Israeli anti-piracy group ZIRA filed for an injunction to stop sites offering Kodi tools.

ZIRA announced an out of court settlement with three of them, writes Torrent Freak.

Phoenix, one of the most popular add-ons for Kodi, was recently forced to shut down, following building legal pressure in the US

Phoenix, one of the most popular add-ons for Kodi, was recently forced to shut down, following building legal pressure in the US

The sites, abeksis.com, kodiwizardil.net, and kodi-senyor.co.il, stopped operating last month.

Abeksis.com was a highly-visited hub for pirate content.

ZIRA said the shutdowns were ‘another victory in the struggle against the pirated content on the Internet and the preservation of Israeli creators and content.’

The message on the add-ons says: ‘The site you’ve entered was taken down since it was violating intellectual property rights.

‘The site’s operators were fined by the court and therefore the site ceased to operate!

‘The cost of copyright infringement is paid by the Israeli population, Israeli culture and the income of the producers.’

Navi-X, one of the most popular add-ons for the free Kodi video player also said it would stop supplying content last month.

‘After ten years of successful operation, Navi-X has sadly being discontinued. Navi-X was first released in April 2007, and is the oldest Kodi add-on of its kind,’ the development team explained.

‘The main reason why the decision was made to discontinue the Navi-X service is the current legal climate surrounding Kodi.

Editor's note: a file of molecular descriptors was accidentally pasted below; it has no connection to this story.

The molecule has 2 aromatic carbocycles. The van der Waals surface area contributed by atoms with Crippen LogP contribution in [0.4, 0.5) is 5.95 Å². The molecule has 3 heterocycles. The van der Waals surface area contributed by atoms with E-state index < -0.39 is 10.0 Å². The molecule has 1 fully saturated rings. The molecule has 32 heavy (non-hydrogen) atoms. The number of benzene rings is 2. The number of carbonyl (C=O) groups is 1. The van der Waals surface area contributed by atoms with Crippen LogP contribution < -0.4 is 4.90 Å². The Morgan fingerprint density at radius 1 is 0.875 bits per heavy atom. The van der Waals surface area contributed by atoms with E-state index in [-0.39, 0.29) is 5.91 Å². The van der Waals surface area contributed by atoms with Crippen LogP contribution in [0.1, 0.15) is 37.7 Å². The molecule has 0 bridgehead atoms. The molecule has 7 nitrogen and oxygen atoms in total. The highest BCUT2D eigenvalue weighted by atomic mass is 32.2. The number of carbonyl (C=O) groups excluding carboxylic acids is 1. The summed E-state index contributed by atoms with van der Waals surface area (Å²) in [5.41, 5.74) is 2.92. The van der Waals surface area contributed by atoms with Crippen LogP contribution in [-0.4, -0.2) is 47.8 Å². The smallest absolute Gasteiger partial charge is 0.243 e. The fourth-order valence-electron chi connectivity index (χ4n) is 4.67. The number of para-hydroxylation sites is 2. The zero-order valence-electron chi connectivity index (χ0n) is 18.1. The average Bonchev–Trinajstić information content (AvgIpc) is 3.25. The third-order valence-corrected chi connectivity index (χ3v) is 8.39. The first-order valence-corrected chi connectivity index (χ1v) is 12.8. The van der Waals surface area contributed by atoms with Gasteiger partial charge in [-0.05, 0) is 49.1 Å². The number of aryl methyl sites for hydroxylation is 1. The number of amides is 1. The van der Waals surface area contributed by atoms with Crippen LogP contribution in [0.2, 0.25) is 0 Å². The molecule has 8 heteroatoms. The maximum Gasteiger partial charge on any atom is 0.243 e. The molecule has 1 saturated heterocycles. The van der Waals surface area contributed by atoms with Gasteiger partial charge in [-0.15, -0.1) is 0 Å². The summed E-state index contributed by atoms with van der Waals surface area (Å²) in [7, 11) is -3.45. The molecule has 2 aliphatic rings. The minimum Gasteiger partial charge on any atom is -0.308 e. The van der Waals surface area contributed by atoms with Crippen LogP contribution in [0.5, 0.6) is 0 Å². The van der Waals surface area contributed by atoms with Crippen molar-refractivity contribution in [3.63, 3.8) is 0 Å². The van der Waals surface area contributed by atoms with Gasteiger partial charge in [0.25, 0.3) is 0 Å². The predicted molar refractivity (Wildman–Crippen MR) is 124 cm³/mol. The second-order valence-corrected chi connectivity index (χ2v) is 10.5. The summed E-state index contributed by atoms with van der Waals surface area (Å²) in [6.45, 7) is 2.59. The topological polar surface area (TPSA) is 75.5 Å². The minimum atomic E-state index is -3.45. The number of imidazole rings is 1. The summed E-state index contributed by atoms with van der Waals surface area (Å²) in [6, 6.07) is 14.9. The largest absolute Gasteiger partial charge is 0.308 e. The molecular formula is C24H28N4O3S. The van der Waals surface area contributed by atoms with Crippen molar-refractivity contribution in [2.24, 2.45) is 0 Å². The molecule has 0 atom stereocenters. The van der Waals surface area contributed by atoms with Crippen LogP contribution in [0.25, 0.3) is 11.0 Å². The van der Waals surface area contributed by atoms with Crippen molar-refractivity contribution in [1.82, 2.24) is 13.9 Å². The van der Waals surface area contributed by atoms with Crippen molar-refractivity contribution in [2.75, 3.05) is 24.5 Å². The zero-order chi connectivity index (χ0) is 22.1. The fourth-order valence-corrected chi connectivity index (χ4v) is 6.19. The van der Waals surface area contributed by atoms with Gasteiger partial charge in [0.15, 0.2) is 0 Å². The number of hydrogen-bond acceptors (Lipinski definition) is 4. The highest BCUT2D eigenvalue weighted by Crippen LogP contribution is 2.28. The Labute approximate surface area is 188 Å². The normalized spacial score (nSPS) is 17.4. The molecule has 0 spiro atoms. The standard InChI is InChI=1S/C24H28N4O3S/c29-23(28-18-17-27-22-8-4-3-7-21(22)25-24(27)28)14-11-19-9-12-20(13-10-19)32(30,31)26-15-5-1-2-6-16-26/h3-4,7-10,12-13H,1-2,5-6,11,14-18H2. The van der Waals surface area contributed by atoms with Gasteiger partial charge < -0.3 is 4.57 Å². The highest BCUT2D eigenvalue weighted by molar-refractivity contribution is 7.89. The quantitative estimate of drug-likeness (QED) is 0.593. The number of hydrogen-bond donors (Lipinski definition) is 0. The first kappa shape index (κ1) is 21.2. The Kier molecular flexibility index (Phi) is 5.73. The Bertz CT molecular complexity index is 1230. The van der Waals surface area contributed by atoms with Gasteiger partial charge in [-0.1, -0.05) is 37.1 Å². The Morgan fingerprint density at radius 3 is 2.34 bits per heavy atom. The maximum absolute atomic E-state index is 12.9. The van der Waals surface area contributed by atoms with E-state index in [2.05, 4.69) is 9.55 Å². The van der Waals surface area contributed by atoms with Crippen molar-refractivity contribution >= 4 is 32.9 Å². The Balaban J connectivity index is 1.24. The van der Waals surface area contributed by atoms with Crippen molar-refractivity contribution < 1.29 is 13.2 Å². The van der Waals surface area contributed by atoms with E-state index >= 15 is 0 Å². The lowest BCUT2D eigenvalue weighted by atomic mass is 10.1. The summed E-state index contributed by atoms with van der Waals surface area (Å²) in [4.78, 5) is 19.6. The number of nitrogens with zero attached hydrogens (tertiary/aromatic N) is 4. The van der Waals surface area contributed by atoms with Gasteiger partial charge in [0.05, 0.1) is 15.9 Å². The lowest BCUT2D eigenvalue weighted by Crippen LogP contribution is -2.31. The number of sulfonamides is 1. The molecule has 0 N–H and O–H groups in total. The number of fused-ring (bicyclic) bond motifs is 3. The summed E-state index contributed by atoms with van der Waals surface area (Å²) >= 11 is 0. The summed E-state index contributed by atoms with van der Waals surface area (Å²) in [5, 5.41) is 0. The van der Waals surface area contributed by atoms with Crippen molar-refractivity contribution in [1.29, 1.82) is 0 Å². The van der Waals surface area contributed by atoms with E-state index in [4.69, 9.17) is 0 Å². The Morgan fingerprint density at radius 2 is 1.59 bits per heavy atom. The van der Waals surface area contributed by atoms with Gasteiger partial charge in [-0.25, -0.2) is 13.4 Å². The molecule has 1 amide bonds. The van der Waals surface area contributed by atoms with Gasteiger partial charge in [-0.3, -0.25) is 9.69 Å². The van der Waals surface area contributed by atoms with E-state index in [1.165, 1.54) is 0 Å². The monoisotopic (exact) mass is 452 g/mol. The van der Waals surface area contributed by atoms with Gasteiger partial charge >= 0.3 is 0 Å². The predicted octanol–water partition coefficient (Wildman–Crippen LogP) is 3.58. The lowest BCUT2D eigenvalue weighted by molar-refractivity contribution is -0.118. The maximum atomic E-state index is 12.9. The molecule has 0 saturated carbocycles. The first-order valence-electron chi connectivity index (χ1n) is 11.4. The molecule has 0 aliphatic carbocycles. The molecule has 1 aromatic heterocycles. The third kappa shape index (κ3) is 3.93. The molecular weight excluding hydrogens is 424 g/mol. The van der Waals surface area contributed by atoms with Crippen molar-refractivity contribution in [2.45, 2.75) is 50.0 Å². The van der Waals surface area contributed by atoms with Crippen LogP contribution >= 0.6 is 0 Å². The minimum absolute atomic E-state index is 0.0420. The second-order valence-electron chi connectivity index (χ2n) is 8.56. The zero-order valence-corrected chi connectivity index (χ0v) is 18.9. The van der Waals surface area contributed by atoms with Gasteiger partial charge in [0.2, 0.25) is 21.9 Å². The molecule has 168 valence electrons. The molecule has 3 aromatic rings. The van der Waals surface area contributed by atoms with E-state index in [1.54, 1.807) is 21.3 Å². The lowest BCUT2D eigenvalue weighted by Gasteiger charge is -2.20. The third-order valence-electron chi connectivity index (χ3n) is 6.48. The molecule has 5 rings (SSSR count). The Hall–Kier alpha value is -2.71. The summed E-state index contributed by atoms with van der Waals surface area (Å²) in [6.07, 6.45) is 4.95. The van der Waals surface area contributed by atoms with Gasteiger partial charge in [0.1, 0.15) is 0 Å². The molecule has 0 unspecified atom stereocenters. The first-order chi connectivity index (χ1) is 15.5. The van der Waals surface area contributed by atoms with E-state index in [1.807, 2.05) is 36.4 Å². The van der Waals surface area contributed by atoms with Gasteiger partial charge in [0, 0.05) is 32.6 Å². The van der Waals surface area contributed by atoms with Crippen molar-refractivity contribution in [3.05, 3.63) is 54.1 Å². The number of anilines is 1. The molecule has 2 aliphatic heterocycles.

‘In case you aren’t aware, the abundance of preloaded Kodi box sellers has resulted in a lot of heat on Kodi in the United Kingdom and elsewhere,’ the team said.

Earlier last month, the Digital Economy Bill warned that people making and streaming films using torrents online would be committing a criminal offence.

The ruling affects users in Europe, who will now face up to 10 years in prison if caught streaming illegal content.

In a letter to the Open Rights Group, the Intellectual Property Office said: ‘It is important to note that the criminal offences apply to making material available to others, not to those just downloading material to their computers.

 

Amazon has banned Kodi TV boxes (pictured) and other pirate devices from its online store. And the Premier League was granted a court order earlier this year to crack down on illegal football streaming

Amazon has banned Kodi TV boxes (pictured) and other pirate devices from its online store. And the Premier League was granted a court order earlier this year to crack down on illegal football streaming.

‘Anyone seeking to enforce their rights for the downloading of material would be unlikely to refer to this legislation.

‘Ten year sentences would only be applied in the most serious of criminal circumstances.’

Temporary files, like those created when media content is streamed, are technically exempt under copyright law.

People selling ‘fully loaded’ Kodi boxes exploited this legal loophole to provide illegal content.

And although the court recognised the equipment itself was not illegal, the way they are customised was and was likely to be used to access copyrighted material.

Amazon previously banned ‘fully-loaded’ Kodi TV boxes and other pirate devices from its global online store earlier this month.

Source: DailyMail